Some 77 inmates at Limerick Prison are locked up in their cells for 21 hours a day for their own protection or that of others
NINETEEN inmates at Limerick Prison are continuing to ‘slop out’ from their cells, but the “inhumane” practice is expected to end in 2020.
Over 800 High Court cases on “slopping out” in prisons are expected after the State lost a landmark action in the High Court last week.
The court ruled the State had breached the constitutional rights to privacy of prisoner Gary Simpson who had to defecate and urinate in a chamber pot in front of other cellmates while in Mountjoy Prison.
Official figures show approximately 880 similar cases have been litigated and are before the courts. A further 1,400 actions are at pre-litigation stage.
The latest figures from the Irish Prison Service show that 19 inmates in Limerick’s Mulgrave Street jail continue to slop out, as of this July, in addition to 41 prisoners in Portlaoise.
The practice is due to end across the entire Irish prison estate by 2021, following further multi-million euro capital works programmes in Limerick and Portlaoise.
The number of prisoners without access to in-cell sanitation has decreased from 1,003 at the end of 2010 to 60 this July.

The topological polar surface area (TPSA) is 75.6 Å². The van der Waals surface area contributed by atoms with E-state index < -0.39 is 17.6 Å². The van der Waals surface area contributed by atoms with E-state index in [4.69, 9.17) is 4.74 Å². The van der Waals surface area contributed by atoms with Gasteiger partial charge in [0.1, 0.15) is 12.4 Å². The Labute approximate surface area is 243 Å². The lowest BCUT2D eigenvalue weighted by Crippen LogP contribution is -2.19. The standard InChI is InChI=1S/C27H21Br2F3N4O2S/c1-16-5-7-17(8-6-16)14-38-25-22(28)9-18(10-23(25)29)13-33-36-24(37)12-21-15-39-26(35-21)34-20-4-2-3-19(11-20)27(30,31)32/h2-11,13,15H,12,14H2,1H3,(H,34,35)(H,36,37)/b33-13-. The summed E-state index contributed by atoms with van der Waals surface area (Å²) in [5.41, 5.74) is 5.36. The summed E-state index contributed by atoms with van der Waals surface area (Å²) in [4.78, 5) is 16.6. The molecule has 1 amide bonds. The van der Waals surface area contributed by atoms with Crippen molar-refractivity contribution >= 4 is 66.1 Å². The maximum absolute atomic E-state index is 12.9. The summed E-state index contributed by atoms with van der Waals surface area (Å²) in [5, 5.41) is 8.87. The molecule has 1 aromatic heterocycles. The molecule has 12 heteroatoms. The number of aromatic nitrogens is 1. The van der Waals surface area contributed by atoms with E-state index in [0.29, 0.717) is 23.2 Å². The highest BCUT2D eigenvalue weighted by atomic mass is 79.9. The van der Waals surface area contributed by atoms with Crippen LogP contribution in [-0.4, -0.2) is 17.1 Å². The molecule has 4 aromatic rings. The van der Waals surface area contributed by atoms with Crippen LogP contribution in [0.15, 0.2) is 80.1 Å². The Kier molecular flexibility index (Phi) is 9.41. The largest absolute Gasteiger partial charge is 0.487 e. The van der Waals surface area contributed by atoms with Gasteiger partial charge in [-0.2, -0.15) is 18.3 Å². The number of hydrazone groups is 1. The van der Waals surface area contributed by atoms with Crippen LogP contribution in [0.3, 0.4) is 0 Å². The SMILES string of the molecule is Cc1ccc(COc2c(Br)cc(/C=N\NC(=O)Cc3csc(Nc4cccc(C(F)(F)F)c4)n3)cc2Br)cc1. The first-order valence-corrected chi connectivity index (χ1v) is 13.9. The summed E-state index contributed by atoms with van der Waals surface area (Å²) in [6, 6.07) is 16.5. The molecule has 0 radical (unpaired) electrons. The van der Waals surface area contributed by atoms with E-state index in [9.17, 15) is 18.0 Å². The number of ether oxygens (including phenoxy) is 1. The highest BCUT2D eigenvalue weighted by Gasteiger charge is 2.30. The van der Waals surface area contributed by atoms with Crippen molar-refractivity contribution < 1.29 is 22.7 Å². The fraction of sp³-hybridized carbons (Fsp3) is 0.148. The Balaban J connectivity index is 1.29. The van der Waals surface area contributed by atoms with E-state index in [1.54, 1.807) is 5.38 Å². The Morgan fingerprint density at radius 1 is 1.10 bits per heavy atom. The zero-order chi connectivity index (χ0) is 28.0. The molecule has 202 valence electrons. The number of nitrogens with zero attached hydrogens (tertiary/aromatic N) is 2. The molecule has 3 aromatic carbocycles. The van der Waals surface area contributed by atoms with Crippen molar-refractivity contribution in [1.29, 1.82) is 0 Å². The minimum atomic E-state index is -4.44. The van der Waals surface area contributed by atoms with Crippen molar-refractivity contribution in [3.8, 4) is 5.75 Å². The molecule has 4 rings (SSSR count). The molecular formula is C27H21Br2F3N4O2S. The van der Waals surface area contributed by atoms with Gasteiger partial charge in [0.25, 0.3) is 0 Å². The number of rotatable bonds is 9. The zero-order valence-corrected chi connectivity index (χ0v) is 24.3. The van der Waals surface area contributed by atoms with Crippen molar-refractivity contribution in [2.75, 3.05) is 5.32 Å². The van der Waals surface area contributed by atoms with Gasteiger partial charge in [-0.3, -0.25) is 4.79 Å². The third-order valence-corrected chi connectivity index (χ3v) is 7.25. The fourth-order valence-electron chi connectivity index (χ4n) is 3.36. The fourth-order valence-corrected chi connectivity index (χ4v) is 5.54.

The slopping out regime was condemned in 1993 by the European Committee on the Prevention of Torture, which urged it be ended as a matter of the highest priority.
The €8.6m redevelopment of Limerick Prison is set to comprise of a new 103-person cell block and a facility for 58 female prisoners, which will more than double the capacity for female inmates jail. It also includes the modernisation and completion of the A and B wings.
The first phase of the development will comprise enabling works at a cost in excess of €8.6m, with the construction phase, due to start in February 2018, and due for completion in 2020. Figures show that 77 inmates in Limerick Prison are locked in their cells for 21 hours a day – the highest lock-up rate in the country after Mountjoy’s men’s prison, where 122 inmates are locked up for the same period.
The majority of those in their cells for 21 hours a day in Limerick is due to Rule 63 – for the protection of vulnerable prisoners, which can be enforced on a voluntary or involuntary basis.
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